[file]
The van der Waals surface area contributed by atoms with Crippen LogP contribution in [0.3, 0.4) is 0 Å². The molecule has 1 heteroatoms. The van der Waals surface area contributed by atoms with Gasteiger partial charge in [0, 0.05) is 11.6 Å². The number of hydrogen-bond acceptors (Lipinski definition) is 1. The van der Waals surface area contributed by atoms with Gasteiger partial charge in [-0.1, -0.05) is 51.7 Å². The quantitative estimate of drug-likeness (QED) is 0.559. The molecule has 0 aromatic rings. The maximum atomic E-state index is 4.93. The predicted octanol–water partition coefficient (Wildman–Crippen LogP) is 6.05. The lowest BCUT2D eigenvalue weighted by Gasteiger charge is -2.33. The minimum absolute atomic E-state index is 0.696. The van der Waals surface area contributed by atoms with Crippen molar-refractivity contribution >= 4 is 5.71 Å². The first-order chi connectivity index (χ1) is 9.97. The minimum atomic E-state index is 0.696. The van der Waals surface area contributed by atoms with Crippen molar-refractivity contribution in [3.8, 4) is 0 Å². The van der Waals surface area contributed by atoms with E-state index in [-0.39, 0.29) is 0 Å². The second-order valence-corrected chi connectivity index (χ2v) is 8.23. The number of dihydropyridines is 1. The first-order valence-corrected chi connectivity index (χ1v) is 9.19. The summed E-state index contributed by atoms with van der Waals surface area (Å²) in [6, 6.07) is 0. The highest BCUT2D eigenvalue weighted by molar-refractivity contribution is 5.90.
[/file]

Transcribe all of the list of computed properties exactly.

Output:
The van der Waals surface area contributed by atoms with Crippen LogP contribution in [0.3, 0.4) is 0 Å². The molecule has 1 heteroatoms. The van der Waals surface area contributed by atoms with Gasteiger partial charge in [0, 0.05) is 11.6 Å². The number of hydrogen-bond acceptors (Lipinski definition) is 1. The van der Waals surface area contributed by atoms with Gasteiger partial charge in [-0.1, -0.05) is 51.7 Å². The quantitative estimate of drug-likeness (QED) is 0.559. The molecule has 0 aromatic rings. The maximum atomic E-state index is 4.93. The predicted octanol–water partition coefficient (Wildman–Crippen LogP) is 6.05. The lowest BCUT2D eigenvalue weighted by Gasteiger charge is -2.33. The minimum absolute atomic E-state index is 0.696. The van der Waals surface area contributed by atoms with Crippen molar-refractivity contribution >= 4 is 5.71 Å². The first-order chi connectivity index (χ1) is 9.97. The minimum atomic E-state index is 0.696. The van der Waals surface area contributed by atoms with Crippen molar-refractivity contribution in [3.8, 4) is 0 Å². The van der Waals surface area contributed by atoms with E-state index in [-0.39, 0.29) is 0 Å². The second-order valence-corrected chi connectivity index (χ2v) is 8.23. The number of dihydropyridines is 1. The first-order valence-corrected chi connectivity index (χ1v) is 9.19. The summed E-state index contributed by atoms with van der Waals surface area (Å²) in [6, 6.07) is 0. The highest BCUT2D eigenvalue weighted by molar-refractivity contribution is 5.90.